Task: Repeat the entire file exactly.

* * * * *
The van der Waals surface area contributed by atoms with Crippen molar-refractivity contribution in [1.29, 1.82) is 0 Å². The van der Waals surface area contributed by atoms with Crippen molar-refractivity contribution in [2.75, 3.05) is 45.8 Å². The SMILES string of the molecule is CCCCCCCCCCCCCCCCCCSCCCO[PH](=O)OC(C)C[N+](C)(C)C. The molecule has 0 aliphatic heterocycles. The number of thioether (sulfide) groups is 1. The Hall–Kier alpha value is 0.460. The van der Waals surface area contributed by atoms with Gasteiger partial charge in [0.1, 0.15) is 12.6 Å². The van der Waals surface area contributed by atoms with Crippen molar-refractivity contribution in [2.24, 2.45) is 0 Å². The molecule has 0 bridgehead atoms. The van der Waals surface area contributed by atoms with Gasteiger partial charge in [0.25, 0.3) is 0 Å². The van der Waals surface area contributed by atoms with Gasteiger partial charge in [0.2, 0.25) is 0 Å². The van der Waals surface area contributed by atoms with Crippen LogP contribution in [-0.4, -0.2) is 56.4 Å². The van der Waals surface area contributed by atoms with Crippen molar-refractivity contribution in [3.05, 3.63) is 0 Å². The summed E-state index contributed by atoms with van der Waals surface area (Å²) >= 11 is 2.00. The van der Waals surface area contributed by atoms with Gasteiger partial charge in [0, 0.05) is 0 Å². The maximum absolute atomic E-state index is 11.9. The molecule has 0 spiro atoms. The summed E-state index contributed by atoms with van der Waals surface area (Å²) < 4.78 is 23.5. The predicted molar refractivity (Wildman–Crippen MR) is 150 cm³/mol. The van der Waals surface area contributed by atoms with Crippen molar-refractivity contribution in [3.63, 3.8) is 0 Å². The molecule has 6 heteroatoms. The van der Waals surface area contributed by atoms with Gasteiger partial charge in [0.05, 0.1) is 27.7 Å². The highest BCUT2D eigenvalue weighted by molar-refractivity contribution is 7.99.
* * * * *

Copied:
The van der Waals surface area contributed by atoms with Crippen molar-refractivity contribution in [1.29, 1.82) is 0 Å². The van der Waals surface area contributed by atoms with Crippen molar-refractivity contribution in [2.75, 3.05) is 45.8 Å². The SMILES string of the molecule is CCCCCCCCCCCCCCCCCCSCCCO[PH](=O)OC(C)C[N+](C)(C)C. The molecule has 0 aliphatic heterocycles. The number of thioether (sulfide) groups is 1. The Hall–Kier alpha value is 0.460. The van der Waals surface area contributed by atoms with Gasteiger partial charge in [0.1, 0.15) is 12.6 Å². The van der Waals surface area contributed by atoms with Crippen molar-refractivity contribution in [2.24, 2.45) is 0 Å². The molecule has 0 bridgehead atoms. The van der Waals surface area contributed by atoms with Gasteiger partial charge in [0.25, 0.3) is 0 Å². The van der Waals surface area contributed by atoms with Gasteiger partial charge in [0.2, 0.25) is 0 Å². The van der Waals surface area contributed by atoms with Crippen LogP contribution in [-0.4, -0.2) is 56.4 Å². The van der Waals surface area contributed by atoms with Crippen molar-refractivity contribution in [3.05, 3.63) is 0 Å². The summed E-state index contributed by atoms with van der Waals surface area (Å²) >= 11 is 2.00. The van der Waals surface area contributed by atoms with Gasteiger partial charge in [0, 0.05) is 0 Å². The maximum absolute atomic E-state index is 11.9. The molecule has 0 spiro atoms. The summed E-state index contributed by atoms with van der Waals surface area (Å²) < 4.78 is 23.5. The predicted molar refractivity (Wildman–Crippen MR) is 150 cm³/mol. The van der Waals surface area contributed by atoms with Crippen molar-refractivity contribution in [3.63, 3.8) is 0 Å². The molecule has 6 heteroatoms. The van der Waals surface area contributed by atoms with Gasteiger partial charge in [0.05, 0.1) is 27.7 Å². The highest BCUT2D eigenvalue weighted by molar-refractivity contribution is 7.99.